Talk of trading volumes brings us to liquidity, another crucial piece of research to complete when browsing crypto exchanges. This describes how quickly a trader can buy or sell their asset in the marketplace. Low levels of liquidity can cause delays in finding a willing partner for a transaction, creating a high risk that an asset will cost more or be worth less when the trade is finally completed. Currency.com

Security is another concern. Over the past decade, hundreds of millions of dollars’ worth of user funds have been stolen – even from the largest cryptocurrency exchanges – by hackers who were able to circumvent their security measures. These trading platforms often rely on two methods to store coins and tokens. While “cold storage” refers to cryptocurrencies held in wallets that are not connected to the internet, making them harder to access for malicious actors, “hot storage” is connected to the internet. Hot wallets are necessary to deliver liquidity and ensure trades can be completed speedily, but there is a risk of extensive losses if they are not secured adequately.

Last but not least, you’ll want to look for a crypto exchange that is user friendly and easy to navigate. Complicated layouts can often result in mistakes, especially when a trade is being carried out in the heat of the moment. There are exchanges that cater to beginners by offering an interface that takes them through the process of buying crypto step by step, with detailed guides enabling them to learn more. Equally, other platforms are tailored towards experienced users who need to execute trades speedily. To this end, some of these exchanges offer a cryptocurrency API that connects to automated services such as trading bots, which enable coins to be bought and sold as soon as pre-set conditions in strategies are satisfied.

Cutting through the noise can be difficult, as even “impartial” online reviews need to be taken with a pinch of salt. Back in 2014, Mt. Gox was the world’s dominant crypto exchange, handling an estimated 70 per cent of all BTC transactions. A devastating hack saw its users lose 740,000 BTC (worth about $550m at today’s rates) and victims are still struggling to recover their funds. It just goes to show that no platform is too big to fail.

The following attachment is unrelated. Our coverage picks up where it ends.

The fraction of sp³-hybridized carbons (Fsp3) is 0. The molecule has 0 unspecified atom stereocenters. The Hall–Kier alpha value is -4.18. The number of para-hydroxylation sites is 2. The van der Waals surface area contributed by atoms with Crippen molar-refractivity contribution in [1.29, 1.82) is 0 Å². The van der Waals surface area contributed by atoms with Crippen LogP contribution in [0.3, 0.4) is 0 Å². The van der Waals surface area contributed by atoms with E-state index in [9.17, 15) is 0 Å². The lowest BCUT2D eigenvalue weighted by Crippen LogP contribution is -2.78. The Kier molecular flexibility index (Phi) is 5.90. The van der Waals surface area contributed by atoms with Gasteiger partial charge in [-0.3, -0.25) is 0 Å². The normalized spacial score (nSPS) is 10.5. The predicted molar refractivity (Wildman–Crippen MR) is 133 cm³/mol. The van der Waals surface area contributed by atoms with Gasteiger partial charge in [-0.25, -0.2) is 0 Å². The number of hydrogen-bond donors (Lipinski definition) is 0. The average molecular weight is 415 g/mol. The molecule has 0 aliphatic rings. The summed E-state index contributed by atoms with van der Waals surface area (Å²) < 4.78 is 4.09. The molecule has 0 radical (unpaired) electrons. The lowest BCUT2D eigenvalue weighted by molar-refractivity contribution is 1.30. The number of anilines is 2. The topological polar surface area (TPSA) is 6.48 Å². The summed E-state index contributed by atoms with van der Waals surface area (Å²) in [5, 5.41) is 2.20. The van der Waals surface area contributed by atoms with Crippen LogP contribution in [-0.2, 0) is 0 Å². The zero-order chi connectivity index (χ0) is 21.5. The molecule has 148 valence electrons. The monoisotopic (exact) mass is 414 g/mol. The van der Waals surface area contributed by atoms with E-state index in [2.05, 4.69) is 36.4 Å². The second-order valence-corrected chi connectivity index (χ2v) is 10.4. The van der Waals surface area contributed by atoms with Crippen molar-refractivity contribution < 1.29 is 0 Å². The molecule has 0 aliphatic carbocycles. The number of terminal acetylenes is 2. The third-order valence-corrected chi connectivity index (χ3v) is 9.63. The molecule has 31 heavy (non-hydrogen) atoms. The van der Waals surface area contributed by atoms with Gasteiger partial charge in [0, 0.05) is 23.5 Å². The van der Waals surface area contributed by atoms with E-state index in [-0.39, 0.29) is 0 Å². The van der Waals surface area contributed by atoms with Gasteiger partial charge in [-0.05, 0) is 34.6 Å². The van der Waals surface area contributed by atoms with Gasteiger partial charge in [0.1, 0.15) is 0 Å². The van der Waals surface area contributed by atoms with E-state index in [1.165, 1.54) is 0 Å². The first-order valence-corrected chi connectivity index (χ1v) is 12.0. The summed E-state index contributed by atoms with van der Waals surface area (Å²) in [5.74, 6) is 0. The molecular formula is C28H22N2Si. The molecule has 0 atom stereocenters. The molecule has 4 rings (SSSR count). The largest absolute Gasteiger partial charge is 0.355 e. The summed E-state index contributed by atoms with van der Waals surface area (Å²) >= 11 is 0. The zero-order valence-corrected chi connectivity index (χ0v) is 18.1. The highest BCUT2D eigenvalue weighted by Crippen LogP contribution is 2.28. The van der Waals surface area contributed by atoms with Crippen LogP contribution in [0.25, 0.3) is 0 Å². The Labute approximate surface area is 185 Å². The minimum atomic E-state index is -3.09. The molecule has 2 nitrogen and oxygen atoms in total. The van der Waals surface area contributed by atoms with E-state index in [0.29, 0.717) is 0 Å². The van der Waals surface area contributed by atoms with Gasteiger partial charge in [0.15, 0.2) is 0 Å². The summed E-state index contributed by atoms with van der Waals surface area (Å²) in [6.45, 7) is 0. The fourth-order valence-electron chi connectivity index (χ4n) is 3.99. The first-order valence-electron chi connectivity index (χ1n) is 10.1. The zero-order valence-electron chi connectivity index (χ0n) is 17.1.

The largest cryptocurrency exchanges

According to the Nomics network, Bitmex is the world’s biggest crypto exchange in terms of trading volume – and at the time of writing, this stood at $1.3bn in a 24-hour period. Binance was second on $543m, and FTX was third on $116m.

There has been controversy surrounding the rankings of top cryptocurrency exchanges of late, especially considering that a report submitted to the US Securities and Exchange Commission in March 2019 suggested that 95 per cent of reported trading volume on exchanges is fake. The motivation for exaggerating these figures is clear – unscrupulous platforms can make themselves appear to be much bigger than they really are, making it easier to attract unsuspecting new traders.

As a result of this, Nomics has provided transparency ratings for each of the crypto exchanges in its rankings based on the amount of data they provide on past trades. Those with an A+ rating use a cryptocurrency API to share raw trade data instantaneously, meaning they can be vetted and assessed for reliability.

For the cryptocurrency world to prosper – and for newcomers to trust crypto exchanges – such levels of transparency are going to be crucial. One of the biggest hurdles to mainstream adoption has been a lack of confidence in the industry’s integrity, and it could be argued that this is why popping into a supermarket and buying groceries using Bitcoin is nowhere near as common as some once thought.